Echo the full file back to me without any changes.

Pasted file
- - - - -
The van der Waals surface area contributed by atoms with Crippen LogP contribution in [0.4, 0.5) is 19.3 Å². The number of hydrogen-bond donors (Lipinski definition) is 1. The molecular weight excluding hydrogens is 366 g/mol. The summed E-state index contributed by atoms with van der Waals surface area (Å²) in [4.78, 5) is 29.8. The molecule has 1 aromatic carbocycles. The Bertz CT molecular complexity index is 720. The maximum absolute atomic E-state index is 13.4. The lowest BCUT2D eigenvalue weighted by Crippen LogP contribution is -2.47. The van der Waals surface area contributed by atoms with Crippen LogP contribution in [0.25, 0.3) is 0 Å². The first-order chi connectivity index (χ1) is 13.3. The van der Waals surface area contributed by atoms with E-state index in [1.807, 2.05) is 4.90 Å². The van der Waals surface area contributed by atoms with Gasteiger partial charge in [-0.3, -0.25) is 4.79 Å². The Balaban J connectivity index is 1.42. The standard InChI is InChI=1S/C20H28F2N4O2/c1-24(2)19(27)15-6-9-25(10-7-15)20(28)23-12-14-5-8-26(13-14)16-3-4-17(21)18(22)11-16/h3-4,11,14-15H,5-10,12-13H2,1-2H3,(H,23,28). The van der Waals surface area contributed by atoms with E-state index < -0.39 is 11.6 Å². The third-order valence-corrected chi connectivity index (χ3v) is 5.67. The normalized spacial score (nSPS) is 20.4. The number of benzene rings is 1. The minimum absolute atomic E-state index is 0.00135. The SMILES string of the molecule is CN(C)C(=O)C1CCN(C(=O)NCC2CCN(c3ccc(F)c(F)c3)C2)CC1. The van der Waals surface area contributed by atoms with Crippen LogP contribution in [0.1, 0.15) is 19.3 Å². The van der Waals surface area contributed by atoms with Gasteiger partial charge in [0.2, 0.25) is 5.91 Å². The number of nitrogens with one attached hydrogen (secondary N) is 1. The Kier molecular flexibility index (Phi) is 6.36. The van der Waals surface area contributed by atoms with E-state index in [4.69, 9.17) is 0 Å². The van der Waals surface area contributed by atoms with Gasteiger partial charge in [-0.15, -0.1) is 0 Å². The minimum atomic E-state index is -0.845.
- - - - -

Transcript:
The van der Waals surface area contributed by atoms with Crippen LogP contribution in [0.4, 0.5) is 19.3 Å². The number of hydrogen-bond donors (Lipinski definition) is 1. The molecular weight excluding hydrogens is 366 g/mol. The summed E-state index contributed by atoms with van der Waals surface area (Å²) in [4.78, 5) is 29.8. The molecule has 1 aromatic carbocycles. The Bertz CT molecular complexity index is 720. The maximum absolute atomic E-state index is 13.4. The lowest BCUT2D eigenvalue weighted by Crippen LogP contribution is -2.47. The van der Waals surface area contributed by atoms with Crippen LogP contribution in [0.25, 0.3) is 0 Å². The first-order chi connectivity index (χ1) is 13.3. The van der Waals surface area contributed by atoms with E-state index in [1.807, 2.05) is 4.90 Å². The van der Waals surface area contributed by atoms with Gasteiger partial charge in [-0.3, -0.25) is 4.79 Å². The Balaban J connectivity index is 1.42. The standard InChI is InChI=1S/C20H28F2N4O2/c1-24(2)19(27)15-6-9-25(10-7-15)20(28)23-12-14-5-8-26(13-14)16-3-4-17(21)18(22)11-16/h3-4,11,14-15H,5-10,12-13H2,1-2H3,(H,23,28). The van der Waals surface area contributed by atoms with E-state index < -0.39 is 11.6 Å². The third-order valence-corrected chi connectivity index (χ3v) is 5.67. The normalized spacial score (nSPS) is 20.4. The number of benzene rings is 1. The minimum absolute atomic E-state index is 0.00135. The SMILES string of the molecule is CN(C)C(=O)C1CCN(C(=O)NCC2CCN(c3ccc(F)c(F)c3)C2)CC1. The van der Waals surface area contributed by atoms with Crippen LogP contribution in [0.1, 0.15) is 19.3 Å². The van der Waals surface area contributed by atoms with Gasteiger partial charge in [0.2, 0.25) is 5.91 Å². The number of nitrogens with one attached hydrogen (secondary N) is 1. The Kier molecular flexibility index (Phi) is 6.36. The van der Waals surface area contributed by atoms with E-state index in [4.69, 9.17) is 0 Å². The van der Waals surface area contributed by atoms with Gasteiger partial charge in [-0.15, -0.1) is 0 Å². The minimum atomic E-state index is -0.845.